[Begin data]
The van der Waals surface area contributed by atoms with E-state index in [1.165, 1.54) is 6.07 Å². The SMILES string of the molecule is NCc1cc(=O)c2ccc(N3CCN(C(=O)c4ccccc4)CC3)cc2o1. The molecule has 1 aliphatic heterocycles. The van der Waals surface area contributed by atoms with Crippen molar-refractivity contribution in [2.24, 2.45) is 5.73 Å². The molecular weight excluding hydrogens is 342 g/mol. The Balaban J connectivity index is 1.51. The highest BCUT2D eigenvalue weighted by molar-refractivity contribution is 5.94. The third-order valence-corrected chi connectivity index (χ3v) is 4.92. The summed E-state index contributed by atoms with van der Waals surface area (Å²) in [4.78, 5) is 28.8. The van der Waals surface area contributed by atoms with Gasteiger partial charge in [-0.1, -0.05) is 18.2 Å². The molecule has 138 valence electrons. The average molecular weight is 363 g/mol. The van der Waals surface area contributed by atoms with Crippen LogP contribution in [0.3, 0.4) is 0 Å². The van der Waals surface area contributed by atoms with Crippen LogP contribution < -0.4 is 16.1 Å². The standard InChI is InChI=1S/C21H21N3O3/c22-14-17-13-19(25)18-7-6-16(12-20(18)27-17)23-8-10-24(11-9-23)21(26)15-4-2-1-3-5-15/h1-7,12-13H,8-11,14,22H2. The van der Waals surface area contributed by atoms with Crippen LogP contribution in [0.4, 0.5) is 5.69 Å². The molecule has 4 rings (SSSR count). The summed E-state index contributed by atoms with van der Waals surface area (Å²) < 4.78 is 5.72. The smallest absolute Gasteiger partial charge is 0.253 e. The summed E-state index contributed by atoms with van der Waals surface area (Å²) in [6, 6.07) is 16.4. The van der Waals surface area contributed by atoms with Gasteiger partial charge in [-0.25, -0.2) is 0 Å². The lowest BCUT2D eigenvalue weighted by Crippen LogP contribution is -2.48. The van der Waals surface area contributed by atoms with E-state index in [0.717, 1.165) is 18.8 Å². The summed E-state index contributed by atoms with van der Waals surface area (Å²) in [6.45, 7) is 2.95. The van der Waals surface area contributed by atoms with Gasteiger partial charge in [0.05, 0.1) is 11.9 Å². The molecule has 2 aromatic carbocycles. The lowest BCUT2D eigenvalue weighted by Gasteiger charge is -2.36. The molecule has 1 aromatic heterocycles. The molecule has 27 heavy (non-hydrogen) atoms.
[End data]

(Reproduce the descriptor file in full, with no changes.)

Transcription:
The van der Waals surface area contributed by atoms with E-state index in [1.165, 1.54) is 6.07 Å². The SMILES string of the molecule is NCc1cc(=O)c2ccc(N3CCN(C(=O)c4ccccc4)CC3)cc2o1. The molecule has 1 aliphatic heterocycles. The van der Waals surface area contributed by atoms with Crippen molar-refractivity contribution in [2.24, 2.45) is 5.73 Å². The molecular weight excluding hydrogens is 342 g/mol. The Balaban J connectivity index is 1.51. The highest BCUT2D eigenvalue weighted by molar-refractivity contribution is 5.94. The third-order valence-corrected chi connectivity index (χ3v) is 4.92. The summed E-state index contributed by atoms with van der Waals surface area (Å²) in [4.78, 5) is 28.8. The van der Waals surface area contributed by atoms with Gasteiger partial charge in [-0.1, -0.05) is 18.2 Å². The molecule has 138 valence electrons. The average molecular weight is 363 g/mol. The van der Waals surface area contributed by atoms with Crippen LogP contribution in [0.3, 0.4) is 0 Å². The van der Waals surface area contributed by atoms with Crippen LogP contribution < -0.4 is 16.1 Å². The standard InChI is InChI=1S/C21H21N3O3/c22-14-17-13-19(25)18-7-6-16(12-20(18)27-17)23-8-10-24(11-9-23)21(26)15-4-2-1-3-5-15/h1-7,12-13H,8-11,14,22H2. The van der Waals surface area contributed by atoms with Crippen LogP contribution in [0.4, 0.5) is 5.69 Å². The molecule has 4 rings (SSSR count). The summed E-state index contributed by atoms with van der Waals surface area (Å²) < 4.78 is 5.72. The smallest absolute Gasteiger partial charge is 0.253 e. The summed E-state index contributed by atoms with van der Waals surface area (Å²) in [6, 6.07) is 16.4. The van der Waals surface area contributed by atoms with Gasteiger partial charge in [-0.25, -0.2) is 0 Å². The lowest BCUT2D eigenvalue weighted by Crippen LogP contribution is -2.48. The van der Waals surface area contributed by atoms with E-state index in [0.717, 1.165) is 18.8 Å². The summed E-state index contributed by atoms with van der Waals surface area (Å²) in [6.45, 7) is 2.95. The van der Waals surface area contributed by atoms with Gasteiger partial charge in [0.05, 0.1) is 11.9 Å². The molecule has 2 aromatic carbocycles. The lowest BCUT2D eigenvalue weighted by Gasteiger charge is -2.36. The molecule has 1 aromatic heterocycles. The molecule has 27 heavy (non-hydrogen) atoms.